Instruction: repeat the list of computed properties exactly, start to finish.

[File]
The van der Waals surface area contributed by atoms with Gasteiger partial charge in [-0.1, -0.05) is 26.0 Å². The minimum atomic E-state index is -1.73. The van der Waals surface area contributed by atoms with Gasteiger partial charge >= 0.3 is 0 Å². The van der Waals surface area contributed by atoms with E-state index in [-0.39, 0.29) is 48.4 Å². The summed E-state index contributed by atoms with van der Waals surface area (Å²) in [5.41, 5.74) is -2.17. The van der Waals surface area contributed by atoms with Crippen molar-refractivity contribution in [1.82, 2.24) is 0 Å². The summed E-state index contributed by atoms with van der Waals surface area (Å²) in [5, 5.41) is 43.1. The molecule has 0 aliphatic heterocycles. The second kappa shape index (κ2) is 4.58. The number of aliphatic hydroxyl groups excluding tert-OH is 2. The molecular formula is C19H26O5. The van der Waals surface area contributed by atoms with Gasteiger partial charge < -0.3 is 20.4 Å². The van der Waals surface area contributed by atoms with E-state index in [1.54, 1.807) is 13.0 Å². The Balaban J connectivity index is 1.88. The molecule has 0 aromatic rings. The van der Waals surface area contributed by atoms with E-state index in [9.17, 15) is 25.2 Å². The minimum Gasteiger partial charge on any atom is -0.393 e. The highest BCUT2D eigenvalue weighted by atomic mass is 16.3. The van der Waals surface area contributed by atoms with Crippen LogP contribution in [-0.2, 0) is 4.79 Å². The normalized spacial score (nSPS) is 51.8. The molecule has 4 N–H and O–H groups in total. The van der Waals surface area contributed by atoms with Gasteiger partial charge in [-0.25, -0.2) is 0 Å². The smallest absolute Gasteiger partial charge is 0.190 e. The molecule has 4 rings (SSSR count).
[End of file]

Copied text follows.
The van der Waals surface area contributed by atoms with Gasteiger partial charge in [-0.1, -0.05) is 26.0 Å². The minimum atomic E-state index is -1.73. The van der Waals surface area contributed by atoms with Gasteiger partial charge >= 0.3 is 0 Å². The van der Waals surface area contributed by atoms with E-state index in [-0.39, 0.29) is 48.4 Å². The summed E-state index contributed by atoms with van der Waals surface area (Å²) in [5.41, 5.74) is -2.17. The van der Waals surface area contributed by atoms with Crippen molar-refractivity contribution in [1.82, 2.24) is 0 Å². The summed E-state index contributed by atoms with van der Waals surface area (Å²) in [5, 5.41) is 43.1. The molecule has 0 aliphatic heterocycles. The second kappa shape index (κ2) is 4.58. The number of aliphatic hydroxyl groups excluding tert-OH is 2. The molecular formula is C19H26O5. The van der Waals surface area contributed by atoms with Gasteiger partial charge < -0.3 is 20.4 Å². The van der Waals surface area contributed by atoms with E-state index in [1.54, 1.807) is 13.0 Å². The Balaban J connectivity index is 1.88. The molecule has 0 aromatic rings. The van der Waals surface area contributed by atoms with E-state index in [9.17, 15) is 25.2 Å². The minimum Gasteiger partial charge on any atom is -0.393 e. The highest BCUT2D eigenvalue weighted by atomic mass is 16.3. The van der Waals surface area contributed by atoms with Crippen LogP contribution in [-0.2, 0) is 4.79 Å². The normalized spacial score (nSPS) is 51.8. The molecule has 4 N–H and O–H groups in total. The van der Waals surface area contributed by atoms with Gasteiger partial charge in [-0.25, -0.2) is 0 Å². The smallest absolute Gasteiger partial charge is 0.190 e. The molecule has 4 rings (SSSR count).